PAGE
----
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Monday, November 16, 2015

Plantar Fasciitis and Peyton Manning, the joys of fantasy football!

So, we have hit this subject matter on  more than  on one occasion.  As foot and ankle surgeons, it is not uncommon in a typical day to see at least 15 patients that have heel pain or plantar fasciitis.  These people often present with the same core set of symptoms in general. First and foremost, they always describe first step in the morning pain or pain after they have been resting and get up pain.  Some people describe pain in their feet after being up and standing for more than a couple hours, with their pain being concentrated basically at their heel on the bottom.

It's Sunday, it 11am and you are sitting comfortably and getting your last minute adjustments made to your fantasy football team. Then you see it, that capital P, for your rock star player being probable. Probable??? Peyton Manning probable?? What kind of nonsense is that? Upon reading on, you read the two words Plantar Fasciitis.

If you are lucky, you have already had this in your lifetime so you know it hurts but can most likely play through the pain for a couple million dollars.

But actually, if you are one of the lucky ones who has never had this, you may not know if it is worth the risk to play the "P" player who has plantar fasciitis.  We figured as two foot and ankle surgeons that make up the "2 Pods and A Microphone" Podcast, we could fill you in on what is Plantar Fasciitis, and is it something you should bench your fantasy football player or take the chance and play them.

The plantar fascia is a tight band on the bottom of the foot that connects the heel bone, the calcaneus, to the long flexor tendons to the toes. What I always tell patients when they come into the office with heel pain or plantar fasciitis, is that even though it hurts so darn bad the cure really revolves around stretching believe or not in most cases.  Sure it can require a medicine by mouth or even a shot with some extra support in shoe gear, but this does not have to be a deal breaker for your fantasy football player.  I have 65 year old patients that can got from a 10 to a 1 on the pain scale with some simple steps.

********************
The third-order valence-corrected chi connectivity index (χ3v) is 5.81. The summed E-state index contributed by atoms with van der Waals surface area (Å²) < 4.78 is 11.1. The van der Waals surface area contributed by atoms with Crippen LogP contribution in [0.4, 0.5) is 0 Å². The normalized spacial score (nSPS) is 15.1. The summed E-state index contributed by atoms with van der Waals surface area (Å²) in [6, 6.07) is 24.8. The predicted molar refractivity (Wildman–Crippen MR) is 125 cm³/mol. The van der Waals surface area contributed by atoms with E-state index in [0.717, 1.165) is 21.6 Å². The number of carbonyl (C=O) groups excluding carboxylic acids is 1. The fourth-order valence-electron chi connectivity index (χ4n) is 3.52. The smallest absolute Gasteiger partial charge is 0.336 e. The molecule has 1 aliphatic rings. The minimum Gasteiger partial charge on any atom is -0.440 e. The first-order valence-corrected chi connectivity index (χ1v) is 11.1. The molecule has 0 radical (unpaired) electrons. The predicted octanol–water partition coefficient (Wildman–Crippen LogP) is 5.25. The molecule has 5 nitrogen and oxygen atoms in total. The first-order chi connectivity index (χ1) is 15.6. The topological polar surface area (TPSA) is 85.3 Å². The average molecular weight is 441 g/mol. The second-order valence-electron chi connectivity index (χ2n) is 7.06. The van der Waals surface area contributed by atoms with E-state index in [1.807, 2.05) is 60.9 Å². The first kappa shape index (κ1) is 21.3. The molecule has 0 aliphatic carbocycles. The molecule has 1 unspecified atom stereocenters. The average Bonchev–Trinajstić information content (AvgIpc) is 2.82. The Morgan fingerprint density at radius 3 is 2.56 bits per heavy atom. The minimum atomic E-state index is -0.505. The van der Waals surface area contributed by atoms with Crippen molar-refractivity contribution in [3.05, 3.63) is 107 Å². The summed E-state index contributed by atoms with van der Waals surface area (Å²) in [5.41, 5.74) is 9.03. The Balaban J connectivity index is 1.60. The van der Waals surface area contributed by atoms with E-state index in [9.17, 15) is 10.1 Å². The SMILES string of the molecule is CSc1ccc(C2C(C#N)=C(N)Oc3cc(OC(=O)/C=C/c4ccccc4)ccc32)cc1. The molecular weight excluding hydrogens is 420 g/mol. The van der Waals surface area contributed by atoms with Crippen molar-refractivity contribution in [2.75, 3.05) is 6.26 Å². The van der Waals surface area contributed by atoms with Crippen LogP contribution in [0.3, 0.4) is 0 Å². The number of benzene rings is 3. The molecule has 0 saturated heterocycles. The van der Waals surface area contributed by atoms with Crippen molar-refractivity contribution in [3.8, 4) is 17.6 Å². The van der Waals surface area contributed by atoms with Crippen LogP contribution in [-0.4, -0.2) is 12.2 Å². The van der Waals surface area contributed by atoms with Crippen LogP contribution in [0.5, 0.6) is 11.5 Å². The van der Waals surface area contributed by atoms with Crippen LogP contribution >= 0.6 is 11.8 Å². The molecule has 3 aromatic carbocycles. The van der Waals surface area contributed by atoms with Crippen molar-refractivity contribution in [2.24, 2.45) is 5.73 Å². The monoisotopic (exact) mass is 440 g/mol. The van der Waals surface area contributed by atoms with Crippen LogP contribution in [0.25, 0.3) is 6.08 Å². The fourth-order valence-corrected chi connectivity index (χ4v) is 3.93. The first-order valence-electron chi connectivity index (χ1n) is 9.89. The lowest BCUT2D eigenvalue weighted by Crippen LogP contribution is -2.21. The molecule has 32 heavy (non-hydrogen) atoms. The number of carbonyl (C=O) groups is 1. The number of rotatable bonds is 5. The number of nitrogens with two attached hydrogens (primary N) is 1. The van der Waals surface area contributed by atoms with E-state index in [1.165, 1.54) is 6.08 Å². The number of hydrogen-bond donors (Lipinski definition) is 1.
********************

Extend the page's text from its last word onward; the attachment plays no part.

People find it hard to believe that stretching, icing and support can be the perfect combo to relieve and help get rid of their heel pain, but it's true!!!!The plantar fascia is a tight band on the bottom of the foot that connects the heel bone, the calcaneus, to the long flexor tendons to the toes. What I always tell patients when they come into the office with heel pain or plantar fasciitis, is that even though it hurts so darn bad the cure really does revolve around stretching believe or not, in most cases.  Sure it can require a medicine by mouth or even a shot with some extra support in shoe gear but it is usually a simple fix.

The fix is simple but, depending in how long it takes you to seek help to get better, could be the deciding factor on how long it actually takes you to get better.  The sooner you seek care, start the stretching exercises and put good support in you shoes, the sooner you are on the road to recovery.

Steps to getting rid of your heel pain:

1.  No barefoot for the next 6-8 weeks
2.  Static calf stretches (if you do not know what that means check out our Pinterest Page Heel Pain          Helpers http://www.pinterest.com/cafcdpm/heel-pain-helpers/


3.  Get a 16-20oz bottle of water, freeze it and take it out of the freezer at least 2x's a day and roll it           back and forth under your foot with a thin sock on or barefoot(I tell patients all of the time that           this is like physical therapy with out a copay)

4.  Look at your shoes, if they have no arch support ditch them or get a really good arch support like our over the counter arch supports for heel pain like spenco
5.  Of course, if you can take an anti-inflammatory and you have no drug interactions that will also help this feel better for you.



Stretching Exercises Stick Figure Illustrations below
(by Dr, McGowan, she's a podiatrist not an artist, don't judge people)





If you have heel pain or plantar fasciitis, and it has been longer than two weeks you should see a podiatrist.  If you live in Central Florida, of course the podiatrist you should see is Dr. McGowan or Dr, Henne! Our webpage is http://centeranklefootcare.com/index.html where you can explore more about all the different services we offer at all 3 of our locations.